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Healthy Meals for Kids: Homemade Fish Fingers and Sweet Potato Wedges

Andy Politi photo

Created: 11 July, 2017

Updated: 10 August, 2017

Fish and chips is a true British classic, but unfortunately our bodies don’t take too kindly to a large plate of deep fried food.

We’re going to help your children enjoy the best of both worlds.

This healthy twist involves preparing your own fish fingers at home. Created by our expert chefs, it’s really quick and easy. We’re coating our fish in crispy breadcrumbs instead of greasy batter, sweet potato is a much healthier alternative to chips, while there’s not a deep-fryer in sight - we’re oven-baking everything.

We can easily see this one becoming a new family favourite!

Healthy fish fingers and sweet potato wedges

Ingredients (serves 2)

  • 240g cod
  • 2 sweet potatoes
  • 2 eggs
  • 200g breadcrumbs
  • 40ml semi-skimmed milk
  • 140g frozen peas
  • 1 sprig of fresh mint
  • 2 tbsp sunflower oil

How to make

  1. Preheat your oven to 200°C.
  2. Cut your fish into goujons (strips).
  3. Beat the egg and pour it into a shallow dish.
  4. Coat each piece of fish in egg and then roll it through the breadcrumbs until covered. Repeat this step if necessary.
  5. Arrange your goujons on a baking tray.
  6. Peel your sweet potato OR wash it thoroughly and leave the skin on.
  7. Cut your sweet potato into wedges, coat them in sunflower oil and place them on the same baking tray as your fish.
  8. Bake for 15 minutes.
  9. Cook the frozen peas and blend them with the mint and a little water to create the perfect mushy peas.

Quick Nutritional Info (per serving)

Calories: 356

Carbs: 132g

Protein: 36g

Fat: 6g

What’s in it?


Cod provides the protein in this dish. A couple of these fish fingers will ensure your child feels full and happy, so they won’t need to snack later. Protein also helps muscles grow and repair, which is important even at an early age.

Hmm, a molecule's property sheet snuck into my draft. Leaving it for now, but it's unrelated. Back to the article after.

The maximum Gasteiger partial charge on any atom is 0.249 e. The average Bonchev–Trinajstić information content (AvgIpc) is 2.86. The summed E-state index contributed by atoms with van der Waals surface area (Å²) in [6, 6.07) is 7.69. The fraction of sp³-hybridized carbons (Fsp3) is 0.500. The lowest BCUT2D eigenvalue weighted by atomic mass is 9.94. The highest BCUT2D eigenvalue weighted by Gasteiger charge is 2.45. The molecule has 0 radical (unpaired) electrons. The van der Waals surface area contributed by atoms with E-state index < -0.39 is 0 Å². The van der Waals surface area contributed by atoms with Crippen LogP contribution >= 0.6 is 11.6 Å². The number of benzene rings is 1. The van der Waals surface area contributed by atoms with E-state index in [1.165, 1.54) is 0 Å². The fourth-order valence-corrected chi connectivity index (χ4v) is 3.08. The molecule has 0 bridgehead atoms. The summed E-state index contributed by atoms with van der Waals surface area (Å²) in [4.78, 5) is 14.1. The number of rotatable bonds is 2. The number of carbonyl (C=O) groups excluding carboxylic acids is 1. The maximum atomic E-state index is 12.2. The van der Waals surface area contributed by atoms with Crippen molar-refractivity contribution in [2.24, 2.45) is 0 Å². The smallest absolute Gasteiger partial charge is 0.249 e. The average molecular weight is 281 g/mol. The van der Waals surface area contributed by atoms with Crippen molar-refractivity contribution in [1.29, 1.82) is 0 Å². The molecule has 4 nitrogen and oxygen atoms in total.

It’s also an excellent source of omega-3, which lowers your child’s risk of heart disease, dementia and arthritis in later life. They’ll also get a good helping of vitamins B5 and B12, which release energy from food, selenium, which boosts the immune system and phosphorus, which builds strong bones and teeth.

Sweet potato

This complex carb is a great way to provide plenty of long-lasting energy with very little fat. They’re one of the best sources of Vitamin A you’ll find, which is great for your child’s skin, immune system and eye health.

Sweet potato also provides the B vitamins niacin and thiamin, which are great for maintaining your child’s nervous system. Then there’s calcium, which is vital for healthy teeth and bones, and potassium, which helps your child’s heart function properly.


Like all green vegetables, peas provide plenty of valuable nutrients that are essential for your child’s health.

We’ve already talked about the benefits of niacin and phosphorus, while peas put plenty more on the plate. Vitamin C is good for healthy gums and skin, copper is important for your child’s brain development, folate protects your child against anaemia and fibre is needed for digestion.

Looking for a healthy dessert?

You wouldn’t normally see the words ‘healthy’ and ‘dessert’ next to each other. Traditionally, it’s also not a combination that has delighted children. Our quick and easy banana ice cream will soon change that. Give it a try!

Topics: Children's health, Recipes